Yesterday I enjoyed an (early) Thanksgiving meal with an Agnostic-leaning Democrat who called my political views a 'sickness' and announced he would not travel to Texas because, as the Reddest of the Red States, it would make him burn 'like the Devil walking into a church.'.
In truth, it was a pleasant evening. My brother-in-law's comments seemed tongue-in-cheek, his new bride was gracious, and the food was good. (although he chose not to serve turkey. I assume it to be a protest against some policy of Dubya's, but I did not have the heart to inquire.)
The only sore point of the evening was my offspring.
And even that's debatable. There are limits to what you can expect of a three-year old, especially a three-year-old coming off a 'visit to Grandma's' hangover. She was tired, she was frazzled, and she was sitting in front of a place setting worth more than my living room set.
So I should feel grateful she didn't break any dishes, start a food fight, belch, or pick her nose at the table. (well, to be honest, she did pick her nose. And ate it. I'd scold her more for that but it just seems so . . . hypocritical)
I should be grateful that all she did was refuse to eat more than the occasional scrap, claim she was tired and rest her head on my shoulder at the table, things of that nature. Once, she got up from the dinner and wandered off. That's pretty much it. Not even the least of the havoc my three-year old is capable of producing.
No, my problem is that she always - and I stress always - chooses to wig out around people without children of their own.
I am not singling out my in-laws here, for in fact they were gracious and seemed amused. But the fact is, somewhere, maybe buried so deep they don’t even know it's there, is a voice that said "hmph. My kids will have better manners. Don’t they know how to discipline?"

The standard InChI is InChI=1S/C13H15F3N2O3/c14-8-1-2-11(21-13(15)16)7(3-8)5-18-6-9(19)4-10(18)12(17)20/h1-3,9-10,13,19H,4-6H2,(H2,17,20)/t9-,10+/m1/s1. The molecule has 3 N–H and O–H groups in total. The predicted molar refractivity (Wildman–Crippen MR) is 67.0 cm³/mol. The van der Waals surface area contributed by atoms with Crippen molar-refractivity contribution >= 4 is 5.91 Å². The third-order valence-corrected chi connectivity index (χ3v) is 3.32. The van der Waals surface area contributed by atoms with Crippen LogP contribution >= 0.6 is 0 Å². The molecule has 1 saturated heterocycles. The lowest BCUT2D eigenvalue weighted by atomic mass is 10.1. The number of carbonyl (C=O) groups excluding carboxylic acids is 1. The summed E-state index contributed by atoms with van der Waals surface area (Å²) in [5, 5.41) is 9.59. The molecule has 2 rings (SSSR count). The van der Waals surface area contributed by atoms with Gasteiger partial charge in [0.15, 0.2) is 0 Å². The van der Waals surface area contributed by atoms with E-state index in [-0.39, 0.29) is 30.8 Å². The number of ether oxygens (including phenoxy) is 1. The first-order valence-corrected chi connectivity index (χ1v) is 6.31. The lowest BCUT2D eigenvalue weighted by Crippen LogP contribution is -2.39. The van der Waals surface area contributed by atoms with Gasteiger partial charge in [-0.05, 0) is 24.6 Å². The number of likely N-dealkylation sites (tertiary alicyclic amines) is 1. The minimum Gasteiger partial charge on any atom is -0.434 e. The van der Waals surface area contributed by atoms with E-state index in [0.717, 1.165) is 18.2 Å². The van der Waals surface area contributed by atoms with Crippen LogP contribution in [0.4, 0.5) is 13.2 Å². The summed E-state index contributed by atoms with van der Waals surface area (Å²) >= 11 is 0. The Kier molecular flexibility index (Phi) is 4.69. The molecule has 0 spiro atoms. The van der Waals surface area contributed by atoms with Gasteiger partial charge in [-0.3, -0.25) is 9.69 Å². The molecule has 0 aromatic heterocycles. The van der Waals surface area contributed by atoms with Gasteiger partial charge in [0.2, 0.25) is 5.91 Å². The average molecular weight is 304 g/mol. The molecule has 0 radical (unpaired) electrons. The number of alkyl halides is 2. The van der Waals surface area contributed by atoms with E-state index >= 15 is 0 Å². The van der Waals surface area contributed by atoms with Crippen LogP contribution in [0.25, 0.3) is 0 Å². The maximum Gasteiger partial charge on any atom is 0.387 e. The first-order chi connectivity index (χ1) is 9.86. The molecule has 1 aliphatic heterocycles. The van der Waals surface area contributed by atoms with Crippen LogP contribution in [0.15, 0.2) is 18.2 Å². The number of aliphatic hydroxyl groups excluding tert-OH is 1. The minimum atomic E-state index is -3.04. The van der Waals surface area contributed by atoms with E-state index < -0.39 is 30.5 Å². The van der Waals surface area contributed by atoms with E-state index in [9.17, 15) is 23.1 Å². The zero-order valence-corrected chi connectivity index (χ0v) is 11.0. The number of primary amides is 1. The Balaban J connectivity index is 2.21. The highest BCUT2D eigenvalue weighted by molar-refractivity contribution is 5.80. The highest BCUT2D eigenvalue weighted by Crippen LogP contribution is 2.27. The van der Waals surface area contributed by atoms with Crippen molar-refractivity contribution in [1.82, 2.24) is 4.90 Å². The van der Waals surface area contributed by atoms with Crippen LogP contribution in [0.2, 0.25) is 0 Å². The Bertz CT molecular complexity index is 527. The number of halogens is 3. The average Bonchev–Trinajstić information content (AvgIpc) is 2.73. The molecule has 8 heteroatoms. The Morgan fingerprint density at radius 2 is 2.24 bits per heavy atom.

Whereas, if my kids proceeded to set fire to the family dog of another parent (preferably a parent with kids the same age), that same inner voice would be saying "Aww, I remember when little Timmy did that. It seems like only yesterday. They grow up so fast . . ."
Now when I was young and naïve I too believed I would rule as a despot. Mychildren would be seen and not heard, save for when I asked them to bring me the remote or grab me another can from the fridge, at which point they would say, "yes Daddy. Would you like your paper too?"
Sadly, this dream proved unrealistic. You cannot logically convince a four-month old to do your errands, even if the lazy little bugger could walk. And when they are old enough to walk and talk and sit and eat their spinach they are far too bourgeois to submit to serfdom.
A bitter pill to swallow, that one. A bitter, bitter pill. And yet I hold out hope.
Not for my children, you understand. I think they'll turn out just fine.
No, I hold out hope for all those future-parents out there. I sincerely hope that they discover the key to raising the Stepford child, and pass the knowledge on to future generations. But I hope it takes awhile.
Say, long enough for my grandchildren to frustrate their parents.